Museum Magazine, American Association of Museums

Ok, I guess the title of my posting might say something.  From our readings, I just learned another acronym that will add to the many acronyms I’ve learned over the course of 1 year in University of Illinois, Urbana Champaign GSLIS (“Graduate School of Library and Information Science” – another acronym!).  That is MIP – Museum Information Professional.  It kind of has the cache of an MVP but more nifty and short – MIP…

Some of us are already in museums, some of us want to work in museums, and some of us are just wanting to develop ourselves broadly.  Well, I don’t work in a museum though as a kid, I dreamt of living in a museum – in particular the Metropolitan Museum of Art’s section of French Decorative Arts with its fine furnishing with its gilded beds (the dream was to have free use of the museum all night and sleep there in fine style. Of course, I had the same dream of sleeping over at Macy’s New York).  My dad’s museum inoculation of me started at the age of a toddler.  I thought all families spend their time in museums, don’t they?

Of course, as an adult, when I attempted to even “volunteer” at a museum, because to be hired was like a .0000000001 % chance since the museums were so tight in budgets, I realized, at least from my perspective, this is a tough market and I might just have to accept never working in a museum at all.  My volunteer experience to several un-named Southern California museums was quite eye-opening.  I didn’t realize a museum volunteer was equivalent to an ancient Roman slave.  I have to say I didn’t realize what a racket it was, i.e. you are sooooo lucky to work in a museum at all, you should be glad to swab the decks, and while you are at it, you are in charge of grant writing because we can’t afford to hire anyone.  If I was lucky to get in, maybe I’d be happy with a 17,000 or even more fantastic, 22,000 salary a year.  I think from what I understand, that salary would qualify me for poverty level and Medicaid benefits (since they also don’t want to pay you any health insurance because they can’t afford it).

Museum Magazine, American Association of Museums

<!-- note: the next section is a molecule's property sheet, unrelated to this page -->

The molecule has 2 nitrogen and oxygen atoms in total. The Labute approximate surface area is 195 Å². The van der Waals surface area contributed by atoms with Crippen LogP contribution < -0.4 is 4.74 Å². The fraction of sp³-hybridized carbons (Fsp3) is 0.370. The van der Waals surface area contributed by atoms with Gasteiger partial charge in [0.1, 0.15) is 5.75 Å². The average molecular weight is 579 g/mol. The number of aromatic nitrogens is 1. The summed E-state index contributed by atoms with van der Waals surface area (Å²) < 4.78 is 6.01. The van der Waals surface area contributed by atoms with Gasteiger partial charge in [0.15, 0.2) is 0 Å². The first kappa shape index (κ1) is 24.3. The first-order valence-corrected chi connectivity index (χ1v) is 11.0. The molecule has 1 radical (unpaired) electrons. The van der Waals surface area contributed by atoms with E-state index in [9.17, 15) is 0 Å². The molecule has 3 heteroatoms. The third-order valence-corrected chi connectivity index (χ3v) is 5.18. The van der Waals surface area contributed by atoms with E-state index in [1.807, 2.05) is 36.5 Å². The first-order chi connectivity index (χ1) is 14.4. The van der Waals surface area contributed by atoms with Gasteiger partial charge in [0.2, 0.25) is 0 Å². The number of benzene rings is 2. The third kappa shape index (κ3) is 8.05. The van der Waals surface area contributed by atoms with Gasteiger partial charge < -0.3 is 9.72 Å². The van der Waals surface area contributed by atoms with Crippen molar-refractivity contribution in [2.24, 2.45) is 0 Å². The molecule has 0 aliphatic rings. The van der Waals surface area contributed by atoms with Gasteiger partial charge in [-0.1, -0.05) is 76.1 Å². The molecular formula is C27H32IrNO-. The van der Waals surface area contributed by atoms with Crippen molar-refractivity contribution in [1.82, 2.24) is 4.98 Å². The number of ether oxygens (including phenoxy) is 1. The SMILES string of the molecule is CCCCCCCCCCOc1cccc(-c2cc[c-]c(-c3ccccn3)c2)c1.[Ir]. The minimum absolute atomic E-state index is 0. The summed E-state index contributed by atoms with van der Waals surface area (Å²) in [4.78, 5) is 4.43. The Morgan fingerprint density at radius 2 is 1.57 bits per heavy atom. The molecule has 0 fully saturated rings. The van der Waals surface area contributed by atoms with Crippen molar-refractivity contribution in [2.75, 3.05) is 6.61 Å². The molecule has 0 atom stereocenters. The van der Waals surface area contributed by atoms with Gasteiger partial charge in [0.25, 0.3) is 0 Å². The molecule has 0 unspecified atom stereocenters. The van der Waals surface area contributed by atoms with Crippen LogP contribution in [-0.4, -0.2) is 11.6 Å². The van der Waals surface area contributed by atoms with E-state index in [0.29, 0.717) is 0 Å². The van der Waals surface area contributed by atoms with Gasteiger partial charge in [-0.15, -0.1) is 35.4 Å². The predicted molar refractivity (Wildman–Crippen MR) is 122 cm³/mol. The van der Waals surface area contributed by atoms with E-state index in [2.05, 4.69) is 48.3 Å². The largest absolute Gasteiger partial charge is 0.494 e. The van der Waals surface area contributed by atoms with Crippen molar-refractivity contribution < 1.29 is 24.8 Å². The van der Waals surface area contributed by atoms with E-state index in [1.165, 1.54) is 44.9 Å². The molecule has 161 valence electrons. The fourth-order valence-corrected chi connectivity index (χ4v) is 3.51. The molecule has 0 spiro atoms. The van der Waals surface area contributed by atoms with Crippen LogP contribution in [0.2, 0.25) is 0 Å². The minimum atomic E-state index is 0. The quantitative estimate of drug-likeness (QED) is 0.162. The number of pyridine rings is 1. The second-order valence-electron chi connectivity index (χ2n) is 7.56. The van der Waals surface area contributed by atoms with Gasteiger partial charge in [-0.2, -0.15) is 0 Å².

I also noticed it was quite a clique and very insider.  I really needed to be a friend of the friend of the curator or at least relative would make a big difference.  Now, understand, I am talking about some museums in Southern California.  This one museum I “labored” for paid ONE person, yes ONE person, contractually (not a hire) to do all their exhibits and particularly their special exhibits from the British Museum, and other high-toned big international museums.  One un-named Latin museum I interviewed wanting me to do registrar work, front desk, tours, exhibit support, grant writing, and hold events…. for free.  I was always told, why it is a privilege to work in a museum and you are giving back.  What I didn’t realize was that there was actually a waiting list for this “slave” position.  This also included doing errands and getting lunch for upper staff.

Yes, you could say I was disillusioned.  However, I have been inspired by our Museum Informatics class, by my fellow students, and my fellow students who work in museums, by GSLIS grads who work in museums, and by the growth of technology within museums and the merging of some elements of LAMs.

Paul Marty (r) with fellow museum informatics superheros Richard Urban and Michael Twidale at Museums and the Web Conference 2007.

Paul F. Marty produced an informative article for MIP wannabes: So You Want to Work in a Museum…  Guiding the Careers of Future Museum Information Professionals.  He starts off with the question we all might ask “How do I become an information professional in a museum?” Based on interviews of professionals, he elaborated on 5 key factors that influence LIS graduates to succeed as MIPs:

The 5 Key Factors

1.  The MIP will benefit by having expertise or credentials in a background domain or discipline relevant to the museum where he or she works.

My Question:  Do I need to get an MA or more desired a PhD in Art History?  What if I want to work in botanical gardens, do I need to get an advanced degree in Botany?  How about Film Archives?

2.  The MIP will benefit by having expertise or credentials in library and information science relevant to the museum where he or she works.

My Question:  What additional LIS credentials are most museums looking for?  Do I need to specialize or get further education training in collections, archives, metadata, digital curation or preservation, web 2.0 and website development, cataloging, application development, instruction design, etc.?

3.  The MIP will benefit by having expertise or credentials relevant to the museum he or she works.

My Question:  Is it worth getting or certificate, or even further, a master’s in Museum Studies?  How can you take courses on curatorship, collections management, learning museum culture, and registrar duties?  There is a quote from a study participant:  You cannot work in a museum unless you understand the museum culture.”  Ok, so how can you learn this if you can’t get into a museum.  How can you learn what is the museum culture?

4.  The MIP will benefit by having prior experience working in a museum.

My Response:  Duh!  So, the age-old problem – have to have a job to get a job.

5.  The MIP will benefit by having the ability to learn new skills and face new challenges on the job.

My Response:  Ok, I understand that.  I will need a museum job to get that experience.  Darn!

I would love to hear from  MIPs  that have had some experience in museums to give their advice and their perspective on how to become an MIP, how to become employable for a museum, and how to become indoctrinated into a museum culture.

I wanna be an MIP!  Hmmm, I don’t think I should put that in my cover letter… a little too blatant.

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